FYI June 02, 2020

On This Day

1924 – U.S. President Calvin Coolidge signs the Indian Citizenship Act into law, granting citizenship to all Native Americans born within the territorial limits of the United States.
The Indian Citizenship Act of 1924, also known as the Snyder Act, was proposed by Representative Homer P. Snyder (R) of New York and granted full U.S. citizenship to the indigenous peoples of the United States, called “Indians” in this Act. While the Fourteenth Amendment to the United States Constitution defines as citizens any persons born in the U.S. and subject to its jurisdiction, the amendment had been interpreted to not apply to Native people. The act was signed into law by President Calvin Coolidge on June 2, 1924. It was enacted partially in recognition of the thousands of Native Americans who served in the armed forces during the First World War.



Born On This Day

1865 – Adelaide Casely-Hayford, Sierra Leone Creole advocate and activist for cultural nationalism (d. 1960)[8]
Adelaide Casely-Hayford, MBE (née Smith; 2 June 1868 – 24 January 1960),[1] was a Sierra Leone Creole advocate, an activist for cultural nationalism, educator, short story writer, and feminist. Casely-Hayford was committed to public service and worked to improve the conditions of black men and women. As a pioneer of women’s education in Sierra Leone, she played a key role in popularizing Pan-Africanist and feminist politics during the early nineteen hundreds.[2] She established a school for girls in 1923 called Girl’s Vocational and Training School in Freetown, to instill cultural and racial pride during the colonial years under British rule. Promoting the preservation of Sierra Leone national identity and cultural heritage, in 1925 she wore a traditional African costume to attend a reception in honor of the Prince of Wales, where she created a sensation.




By Daniel E. Slotnik, The New York Times: Wes Unseld, Powerful Hall of Fame N.B.A. Center, Dies at 74 A rock on the court known for his indefatigable rebounding, he helped turn the Baltimore (later Washington) Bullets around.

By Rocky Parker, Beyond Bylines: Blogger Conferences: Digital Events to Attend in June

By Laura Geggel – Associate Editor, Live Science: Get ready for the full ‘strawberry’ moon on Friday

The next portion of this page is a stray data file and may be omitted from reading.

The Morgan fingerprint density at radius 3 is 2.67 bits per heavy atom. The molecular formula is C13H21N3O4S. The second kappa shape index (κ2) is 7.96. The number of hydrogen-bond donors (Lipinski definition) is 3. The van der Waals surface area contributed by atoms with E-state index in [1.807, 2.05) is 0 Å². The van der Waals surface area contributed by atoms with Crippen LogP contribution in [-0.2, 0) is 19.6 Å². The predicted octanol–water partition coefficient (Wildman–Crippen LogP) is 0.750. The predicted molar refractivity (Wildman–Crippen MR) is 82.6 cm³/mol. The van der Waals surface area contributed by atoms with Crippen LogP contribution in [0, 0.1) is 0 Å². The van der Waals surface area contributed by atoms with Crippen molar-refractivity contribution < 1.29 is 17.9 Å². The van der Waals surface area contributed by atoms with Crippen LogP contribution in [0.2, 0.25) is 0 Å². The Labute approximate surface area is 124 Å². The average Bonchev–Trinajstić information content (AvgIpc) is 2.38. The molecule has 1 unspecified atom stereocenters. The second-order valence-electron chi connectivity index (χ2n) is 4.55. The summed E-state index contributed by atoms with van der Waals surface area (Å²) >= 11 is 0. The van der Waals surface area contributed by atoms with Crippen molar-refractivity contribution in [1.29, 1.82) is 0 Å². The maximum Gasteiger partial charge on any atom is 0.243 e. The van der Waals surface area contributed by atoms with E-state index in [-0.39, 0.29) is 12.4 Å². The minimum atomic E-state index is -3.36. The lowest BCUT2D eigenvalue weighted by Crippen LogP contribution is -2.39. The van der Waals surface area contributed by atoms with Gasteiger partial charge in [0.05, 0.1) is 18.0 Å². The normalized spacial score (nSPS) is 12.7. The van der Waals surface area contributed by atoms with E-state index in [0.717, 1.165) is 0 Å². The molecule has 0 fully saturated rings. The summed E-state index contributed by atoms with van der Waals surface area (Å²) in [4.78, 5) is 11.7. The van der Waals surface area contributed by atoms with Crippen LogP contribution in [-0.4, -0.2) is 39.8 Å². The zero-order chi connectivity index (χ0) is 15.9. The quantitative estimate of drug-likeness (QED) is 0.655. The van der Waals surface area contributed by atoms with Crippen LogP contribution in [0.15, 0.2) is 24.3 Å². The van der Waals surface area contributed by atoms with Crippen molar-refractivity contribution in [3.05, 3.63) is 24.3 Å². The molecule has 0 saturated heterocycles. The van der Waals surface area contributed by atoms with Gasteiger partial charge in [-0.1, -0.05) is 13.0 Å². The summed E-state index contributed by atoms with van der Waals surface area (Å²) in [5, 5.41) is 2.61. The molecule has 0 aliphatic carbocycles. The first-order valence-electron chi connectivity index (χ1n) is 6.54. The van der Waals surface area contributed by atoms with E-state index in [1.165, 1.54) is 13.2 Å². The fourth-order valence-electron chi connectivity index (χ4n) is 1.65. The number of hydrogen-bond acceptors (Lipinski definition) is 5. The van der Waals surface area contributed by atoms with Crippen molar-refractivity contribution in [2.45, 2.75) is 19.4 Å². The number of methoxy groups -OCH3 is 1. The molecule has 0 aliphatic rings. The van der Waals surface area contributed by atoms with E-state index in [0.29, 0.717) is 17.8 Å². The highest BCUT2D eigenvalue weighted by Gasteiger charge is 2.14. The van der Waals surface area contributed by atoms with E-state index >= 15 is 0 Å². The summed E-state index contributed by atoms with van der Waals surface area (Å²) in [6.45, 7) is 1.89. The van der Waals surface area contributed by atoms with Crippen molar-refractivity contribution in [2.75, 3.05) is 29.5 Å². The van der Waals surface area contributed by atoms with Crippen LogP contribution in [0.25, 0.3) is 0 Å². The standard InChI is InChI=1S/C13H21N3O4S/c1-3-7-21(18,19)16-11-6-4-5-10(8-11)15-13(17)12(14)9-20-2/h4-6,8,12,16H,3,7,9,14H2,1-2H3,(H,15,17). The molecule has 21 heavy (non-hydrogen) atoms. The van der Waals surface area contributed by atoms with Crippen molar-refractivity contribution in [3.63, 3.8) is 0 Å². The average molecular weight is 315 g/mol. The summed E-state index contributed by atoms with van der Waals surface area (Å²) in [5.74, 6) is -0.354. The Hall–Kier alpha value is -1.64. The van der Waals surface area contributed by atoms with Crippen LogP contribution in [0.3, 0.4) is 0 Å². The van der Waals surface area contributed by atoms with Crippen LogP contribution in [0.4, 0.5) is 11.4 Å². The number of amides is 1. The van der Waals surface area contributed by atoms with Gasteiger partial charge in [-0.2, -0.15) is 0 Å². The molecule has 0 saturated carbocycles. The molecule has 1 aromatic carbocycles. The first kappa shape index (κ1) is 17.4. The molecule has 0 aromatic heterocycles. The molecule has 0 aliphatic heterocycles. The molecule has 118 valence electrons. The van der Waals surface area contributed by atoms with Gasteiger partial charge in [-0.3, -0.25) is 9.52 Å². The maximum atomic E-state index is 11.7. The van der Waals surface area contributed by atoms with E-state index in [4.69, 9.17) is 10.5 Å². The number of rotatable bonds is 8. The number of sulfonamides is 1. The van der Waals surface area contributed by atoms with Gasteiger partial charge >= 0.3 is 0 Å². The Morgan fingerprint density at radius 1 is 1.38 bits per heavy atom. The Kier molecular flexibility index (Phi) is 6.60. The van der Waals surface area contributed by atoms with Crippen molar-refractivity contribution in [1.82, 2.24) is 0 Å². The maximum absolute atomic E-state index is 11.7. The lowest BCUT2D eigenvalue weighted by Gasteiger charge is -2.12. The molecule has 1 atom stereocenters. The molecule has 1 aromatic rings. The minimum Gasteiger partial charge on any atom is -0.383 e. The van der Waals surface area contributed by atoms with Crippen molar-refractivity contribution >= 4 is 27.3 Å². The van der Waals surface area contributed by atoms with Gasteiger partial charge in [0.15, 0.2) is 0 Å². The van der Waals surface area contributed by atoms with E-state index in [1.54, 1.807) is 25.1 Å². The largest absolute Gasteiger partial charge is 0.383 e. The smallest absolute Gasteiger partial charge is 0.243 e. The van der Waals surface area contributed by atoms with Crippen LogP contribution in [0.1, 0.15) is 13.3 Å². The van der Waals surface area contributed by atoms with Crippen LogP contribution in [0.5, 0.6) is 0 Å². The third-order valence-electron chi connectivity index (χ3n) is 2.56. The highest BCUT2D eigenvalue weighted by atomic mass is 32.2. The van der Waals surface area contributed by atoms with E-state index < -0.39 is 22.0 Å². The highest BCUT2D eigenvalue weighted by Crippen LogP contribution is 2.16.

Fireside Books, Palmer, AK: Fireside Books presents Shelf Awareness for Readers for Tuesday, June 2, 2020

By Colin Marshall, Open Culture: When Al Capone Opened a Soup Kitchen During the Great Depression: Another Side of the Legendary Mobster’s Operation
Open Culture: The History of the Batmobile: A Free Documentary
By Matthew Inman, The Oatmeal: I have a hard time taking compliments
Internet Archive, The Wayback Machine Internet Archive is a non-profit library of millions of free books, movies, software, music, websites, and more.
The Spruce Daily
Today On The Spruce
Tuesday, June 2, 2020

Today, we are not writing about food. We’re pausing email and social media as we mourn the senseless deaths of George Floyd, Ahmaud Arbery, Breonna Taylor, Tony McDade, and too many before them.

As we reflect and organize our efforts as editors and publishers to do our part to fight against systemic racism, it’s clearer than ever that being silent is unacceptable and allows injustice, oppression, and hate to continue and keeps members of our community living in fear. Things absolutely need to change.

We’re working to educate ourselves and encourage our readers to do the same. We are listening and learning and can do better. We are committed to being accountable to our words and will write more in the days and months to come.

Here are four organizations supporting meaningful change:

1. Black Lives Matter
2. The Bail Project
3. The American Civil Liberties Union
4. Campaign Zero
Heather, Eric, Patty, Jess, Kate, Victoria, Kristin, Todd, and Brooke
Editors, The Spruce Eats






By Keturah klein: How to Make Faces on Your Trees in 4 Easy Steps


A Taste of Alaska: Bake a Batch for Breadline Challenge
By Meglymoo87: 4-in-1 Appetizer Pizza
By Ciotolandia: Peach Flower Cheesecake